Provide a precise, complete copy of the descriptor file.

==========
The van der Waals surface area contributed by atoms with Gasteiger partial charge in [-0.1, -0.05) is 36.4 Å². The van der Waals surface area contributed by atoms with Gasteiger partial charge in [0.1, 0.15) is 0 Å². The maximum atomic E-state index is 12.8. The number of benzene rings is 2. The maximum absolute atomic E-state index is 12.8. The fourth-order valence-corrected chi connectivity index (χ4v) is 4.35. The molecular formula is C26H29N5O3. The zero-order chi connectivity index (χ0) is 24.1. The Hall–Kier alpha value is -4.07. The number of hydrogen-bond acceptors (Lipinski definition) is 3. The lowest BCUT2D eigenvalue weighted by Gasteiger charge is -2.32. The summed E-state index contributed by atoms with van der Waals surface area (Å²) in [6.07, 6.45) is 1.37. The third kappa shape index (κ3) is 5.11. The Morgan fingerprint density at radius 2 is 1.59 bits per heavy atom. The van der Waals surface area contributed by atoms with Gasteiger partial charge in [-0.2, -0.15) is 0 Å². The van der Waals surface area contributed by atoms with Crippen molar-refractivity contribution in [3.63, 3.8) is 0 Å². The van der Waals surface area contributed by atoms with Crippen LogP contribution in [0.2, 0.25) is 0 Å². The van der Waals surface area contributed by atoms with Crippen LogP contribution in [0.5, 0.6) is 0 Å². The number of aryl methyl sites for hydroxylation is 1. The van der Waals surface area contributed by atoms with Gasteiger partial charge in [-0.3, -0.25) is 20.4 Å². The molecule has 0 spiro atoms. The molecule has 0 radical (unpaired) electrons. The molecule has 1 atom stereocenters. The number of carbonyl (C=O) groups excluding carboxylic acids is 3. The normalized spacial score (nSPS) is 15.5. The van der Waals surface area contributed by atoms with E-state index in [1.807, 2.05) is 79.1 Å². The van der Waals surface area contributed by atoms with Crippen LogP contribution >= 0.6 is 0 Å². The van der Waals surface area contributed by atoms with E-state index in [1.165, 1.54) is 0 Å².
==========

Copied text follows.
The van der Waals surface area contributed by atoms with Gasteiger partial charge in [-0.1, -0.05) is 36.4 Å². The van der Waals surface area contributed by atoms with Gasteiger partial charge in [0.1, 0.15) is 0 Å². The maximum atomic E-state index is 12.8. The number of benzene rings is 2. The maximum absolute atomic E-state index is 12.8. The fourth-order valence-corrected chi connectivity index (χ4v) is 4.35. The molecular formula is C26H29N5O3. The zero-order chi connectivity index (χ0) is 24.1. The Hall–Kier alpha value is -4.07. The number of hydrogen-bond acceptors (Lipinski definition) is 3. The lowest BCUT2D eigenvalue weighted by Gasteiger charge is -2.32. The summed E-state index contributed by atoms with van der Waals surface area (Å²) in [6.07, 6.45) is 1.37. The third kappa shape index (κ3) is 5.11. The Morgan fingerprint density at radius 2 is 1.59 bits per heavy atom. The van der Waals surface area contributed by atoms with Gasteiger partial charge in [-0.2, -0.15) is 0 Å². The van der Waals surface area contributed by atoms with Crippen molar-refractivity contribution in [3.63, 3.8) is 0 Å². The van der Waals surface area contributed by atoms with Crippen LogP contribution in [0.2, 0.25) is 0 Å². The van der Waals surface area contributed by atoms with Crippen LogP contribution in [0.5, 0.6) is 0 Å². The number of aryl methyl sites for hydroxylation is 1. The van der Waals surface area contributed by atoms with Gasteiger partial charge in [-0.3, -0.25) is 20.4 Å². The molecule has 0 spiro atoms. The molecule has 0 radical (unpaired) electrons. The molecule has 1 atom stereocenters. The number of carbonyl (C=O) groups excluding carboxylic acids is 3. The normalized spacial score (nSPS) is 15.5. The van der Waals surface area contributed by atoms with E-state index in [1.807, 2.05) is 79.1 Å². The van der Waals surface area contributed by atoms with Crippen LogP contribution >= 0.6 is 0 Å². The van der Waals surface area contributed by atoms with E-state index in [1.165, 1.54) is 0 Å².